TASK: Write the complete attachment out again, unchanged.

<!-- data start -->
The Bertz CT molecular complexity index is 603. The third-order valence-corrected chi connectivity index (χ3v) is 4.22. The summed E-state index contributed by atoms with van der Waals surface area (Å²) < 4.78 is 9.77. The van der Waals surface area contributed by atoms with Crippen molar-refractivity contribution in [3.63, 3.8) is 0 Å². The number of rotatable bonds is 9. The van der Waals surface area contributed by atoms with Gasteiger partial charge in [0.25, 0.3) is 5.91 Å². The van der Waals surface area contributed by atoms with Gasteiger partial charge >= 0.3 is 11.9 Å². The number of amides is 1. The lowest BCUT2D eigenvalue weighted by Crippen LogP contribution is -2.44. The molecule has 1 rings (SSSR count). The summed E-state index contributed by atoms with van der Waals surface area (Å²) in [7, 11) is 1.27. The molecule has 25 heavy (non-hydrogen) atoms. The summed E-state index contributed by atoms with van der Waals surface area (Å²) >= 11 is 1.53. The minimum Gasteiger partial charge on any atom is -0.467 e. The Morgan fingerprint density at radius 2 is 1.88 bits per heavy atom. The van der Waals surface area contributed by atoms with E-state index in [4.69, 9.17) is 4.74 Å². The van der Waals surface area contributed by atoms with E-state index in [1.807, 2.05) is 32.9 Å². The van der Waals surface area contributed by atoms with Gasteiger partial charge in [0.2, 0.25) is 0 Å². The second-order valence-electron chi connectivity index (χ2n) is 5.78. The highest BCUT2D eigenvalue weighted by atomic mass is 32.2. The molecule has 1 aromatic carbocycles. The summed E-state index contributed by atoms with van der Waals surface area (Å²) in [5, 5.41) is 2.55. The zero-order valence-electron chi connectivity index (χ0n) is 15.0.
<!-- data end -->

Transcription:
The Bertz CT molecular complexity index is 603. The third-order valence-corrected chi connectivity index (χ3v) is 4.22. The summed E-state index contributed by atoms with van der Waals surface area (Å²) < 4.78 is 9.77. The van der Waals surface area contributed by atoms with Crippen molar-refractivity contribution in [3.63, 3.8) is 0 Å². The number of rotatable bonds is 9. The van der Waals surface area contributed by atoms with Gasteiger partial charge in [0.25, 0.3) is 5.91 Å². The van der Waals surface area contributed by atoms with Gasteiger partial charge >= 0.3 is 11.9 Å². The number of amides is 1. The lowest BCUT2D eigenvalue weighted by Crippen LogP contribution is -2.44. The molecule has 1 rings (SSSR count). The summed E-state index contributed by atoms with van der Waals surface area (Å²) in [7, 11) is 1.27. The molecule has 25 heavy (non-hydrogen) atoms. The summed E-state index contributed by atoms with van der Waals surface area (Å²) >= 11 is 1.53. The minimum Gasteiger partial charge on any atom is -0.467 e. The Morgan fingerprint density at radius 2 is 1.88 bits per heavy atom. The van der Waals surface area contributed by atoms with E-state index in [4.69, 9.17) is 4.74 Å². The van der Waals surface area contributed by atoms with E-state index in [1.807, 2.05) is 32.9 Å². The van der Waals surface area contributed by atoms with Gasteiger partial charge in [0.2, 0.25) is 0 Å². The second-order valence-electron chi connectivity index (χ2n) is 5.78. The highest BCUT2D eigenvalue weighted by atomic mass is 32.2. The molecule has 1 aromatic carbocycles. The summed E-state index contributed by atoms with van der Waals surface area (Å²) in [5, 5.41) is 2.55. The zero-order valence-electron chi connectivity index (χ0n) is 15.0.